I realize the title of this sounds like it’s connected in some way with Miss Goldilocks and her adventures with that bear family, but it grows out of a question that arose the other day concerning how much a person should know about a movie before seeing it. Of course, this is not a one-size-fits all proposition. Some movies rise or fall on surprising the viewer, but those are specialized cases. But how much is enough for most movies?
This is a tricky proposition, especially in our information-saturated age with its endless blogs and blurbs, its specialized message boards, and its often perplexing array of communication alternatives. I can’t complain about this, since I do two columns—this and the “Weekly Reeler”—that never see ink of print, only light of monitor, and I’ve moderated a message board since January of 2000. I avail myself of some—but by no means all—of the tools of the age. To some degree this is inescapable. I cannot do the “upcomers” for the paper without knowing something about what’s opening on a given week. (And, yes, though we retain—I’m not sure why—the notion that the “upcomers” just appear by magic—hence, the word “I” never surfacing in them—I do write them.) That’s even more true of the “Weekly Reeler” (where the fiction of no human agency being involved applied to the “upcomers” is dropped).
There are, however, some things I don’t do in any tenacious manner. I don’t closely follow any of the sites that purport to keep one completely abreast of what’s coming and what the “next big thing” is. As I said when asked about this by a reader not long ago, this is partly a time constraint. I simply haven’t the time to do this, but I’m not sure I would anyway. It strikes me as information overload a good deal of the time, and it’s often fraught with errors—both of fact and judgment. I grant you that the latter is somewhat subjective, but early hype has been known to result in nothing once a film curls up and dies in New York and Los Angeles. But there’s more than that—I simply like to be surprised on occasion.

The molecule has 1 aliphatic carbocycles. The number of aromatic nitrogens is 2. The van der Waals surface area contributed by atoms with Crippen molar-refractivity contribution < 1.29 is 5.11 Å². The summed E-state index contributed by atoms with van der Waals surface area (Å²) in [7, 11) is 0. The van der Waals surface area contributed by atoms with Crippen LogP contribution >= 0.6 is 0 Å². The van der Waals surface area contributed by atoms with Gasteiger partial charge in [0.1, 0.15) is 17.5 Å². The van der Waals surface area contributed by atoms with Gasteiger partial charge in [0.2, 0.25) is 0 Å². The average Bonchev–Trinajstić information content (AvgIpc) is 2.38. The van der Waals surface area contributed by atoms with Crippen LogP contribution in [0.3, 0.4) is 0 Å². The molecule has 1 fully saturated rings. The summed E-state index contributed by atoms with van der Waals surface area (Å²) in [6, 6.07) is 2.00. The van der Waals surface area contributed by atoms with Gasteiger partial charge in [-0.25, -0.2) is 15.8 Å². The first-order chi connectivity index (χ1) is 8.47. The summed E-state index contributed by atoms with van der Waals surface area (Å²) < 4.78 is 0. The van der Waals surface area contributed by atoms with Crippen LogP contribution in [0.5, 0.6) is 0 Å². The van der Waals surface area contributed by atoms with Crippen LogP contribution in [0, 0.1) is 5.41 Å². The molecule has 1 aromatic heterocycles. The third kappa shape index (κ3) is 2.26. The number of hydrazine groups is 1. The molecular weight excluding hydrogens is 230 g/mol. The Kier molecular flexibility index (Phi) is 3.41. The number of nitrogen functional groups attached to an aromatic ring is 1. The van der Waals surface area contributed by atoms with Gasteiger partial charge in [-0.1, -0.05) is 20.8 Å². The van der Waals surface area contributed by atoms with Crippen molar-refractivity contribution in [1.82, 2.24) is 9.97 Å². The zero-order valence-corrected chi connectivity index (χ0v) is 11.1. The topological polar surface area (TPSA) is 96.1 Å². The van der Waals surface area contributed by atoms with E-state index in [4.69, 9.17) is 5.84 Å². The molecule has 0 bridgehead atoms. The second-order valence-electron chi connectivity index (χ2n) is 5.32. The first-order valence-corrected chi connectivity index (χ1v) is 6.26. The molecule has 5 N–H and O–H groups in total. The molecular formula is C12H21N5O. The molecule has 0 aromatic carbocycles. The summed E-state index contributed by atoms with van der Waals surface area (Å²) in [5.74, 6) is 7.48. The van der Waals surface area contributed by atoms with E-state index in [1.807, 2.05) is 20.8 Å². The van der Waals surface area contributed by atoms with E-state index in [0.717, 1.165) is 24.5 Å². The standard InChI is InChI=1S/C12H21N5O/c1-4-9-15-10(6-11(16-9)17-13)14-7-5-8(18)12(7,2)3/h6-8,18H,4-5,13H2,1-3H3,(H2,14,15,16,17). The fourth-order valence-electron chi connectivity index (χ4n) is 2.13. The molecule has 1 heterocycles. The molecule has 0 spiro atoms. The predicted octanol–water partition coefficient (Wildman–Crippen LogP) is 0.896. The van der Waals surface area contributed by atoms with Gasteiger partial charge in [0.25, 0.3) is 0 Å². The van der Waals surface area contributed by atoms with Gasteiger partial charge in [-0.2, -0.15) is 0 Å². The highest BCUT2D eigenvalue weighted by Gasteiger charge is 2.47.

Some of my most pleasurable moviegoing experiences have been with movies about which I knew absolutely nothing when I encountered them. One that always comes to mind is Neil Jordan’s Breakfast on Pluto (2005). I suppose I ought to have known about it, but when Sony Pictures Classics arranged a special press screening in the annual push for a critics’ association vote and a shot at Ten Best lists, I’d never heard of it. And I went to it pretty much cold. It ended up being my number one film of 2005. I don’t think surprise entered into that, and in fact I took advantage of the print being there and had it run again later that evening, so it wasn’t a first flash affair. Nonetheless, coming upon it unaware was a plus from a personal standpoint.
All of this, however, is somewhat specialized and beside the overall point. I’m more curious about how much people generally like to know about a movie before they see it. This, I suspect, will vary a great deal from person to person based on temperament. I know some folks want start discussing a movie before they even get out of the theater and that’s fine, though I don’t care for it myself as a rule—beyond a simple initial response (“Well, that blew goats” is enough in some cases). It’s different after a screening where I’m not seeing the film for the first time. I’m good with that. In the same way, I imagine some people want to enter a film fully-prepared, while others might like to know nothing more than the inescapable.